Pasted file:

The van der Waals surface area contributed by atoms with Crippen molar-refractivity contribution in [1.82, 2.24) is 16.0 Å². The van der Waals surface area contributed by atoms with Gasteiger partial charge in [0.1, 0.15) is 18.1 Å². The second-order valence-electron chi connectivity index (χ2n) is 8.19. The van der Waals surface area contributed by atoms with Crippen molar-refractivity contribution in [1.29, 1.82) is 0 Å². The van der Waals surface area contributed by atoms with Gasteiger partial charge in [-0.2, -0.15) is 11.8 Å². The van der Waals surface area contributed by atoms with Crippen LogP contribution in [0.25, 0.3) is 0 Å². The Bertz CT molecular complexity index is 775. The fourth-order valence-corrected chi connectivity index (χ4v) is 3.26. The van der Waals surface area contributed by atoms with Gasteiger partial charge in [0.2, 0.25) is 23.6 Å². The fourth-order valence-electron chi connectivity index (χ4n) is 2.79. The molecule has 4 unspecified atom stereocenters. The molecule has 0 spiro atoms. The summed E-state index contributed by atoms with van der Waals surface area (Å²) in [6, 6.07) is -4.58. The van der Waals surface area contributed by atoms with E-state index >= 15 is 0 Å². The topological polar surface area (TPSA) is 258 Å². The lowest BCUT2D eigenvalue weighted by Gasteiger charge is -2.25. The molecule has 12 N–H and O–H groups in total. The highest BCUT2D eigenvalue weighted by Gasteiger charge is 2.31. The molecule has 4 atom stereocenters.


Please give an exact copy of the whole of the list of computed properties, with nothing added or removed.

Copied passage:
The van der Waals surface area contributed by atoms with Crippen molar-refractivity contribution in [1.82, 2.24) is 16.0 Å². The van der Waals surface area contributed by atoms with Gasteiger partial charge in [0.1, 0.15) is 18.1 Å². The second-order valence-electron chi connectivity index (χ2n) is 8.19. The van der Waals surface area contributed by atoms with Crippen molar-refractivity contribution in [1.29, 1.82) is 0 Å². The van der Waals surface area contributed by atoms with Gasteiger partial charge in [-0.2, -0.15) is 11.8 Å². The van der Waals surface area contributed by atoms with Crippen LogP contribution in [0.25, 0.3) is 0 Å². The Bertz CT molecular complexity index is 775. The fourth-order valence-corrected chi connectivity index (χ4v) is 3.26. The van der Waals surface area contributed by atoms with Gasteiger partial charge in [0.2, 0.25) is 23.6 Å². The fourth-order valence-electron chi connectivity index (χ4n) is 2.79. The molecule has 4 unspecified atom stereocenters. The molecule has 0 spiro atoms. The summed E-state index contributed by atoms with van der Waals surface area (Å²) in [6, 6.07) is -4.58. The van der Waals surface area contributed by atoms with E-state index >= 15 is 0 Å². The topological polar surface area (TPSA) is 258 Å². The lowest BCUT2D eigenvalue weighted by Gasteiger charge is -2.25. The molecule has 12 N–H and O–H groups in total. The highest BCUT2D eigenvalue weighted by Gasteiger charge is 2.31. The molecule has 4 atom stereocenters.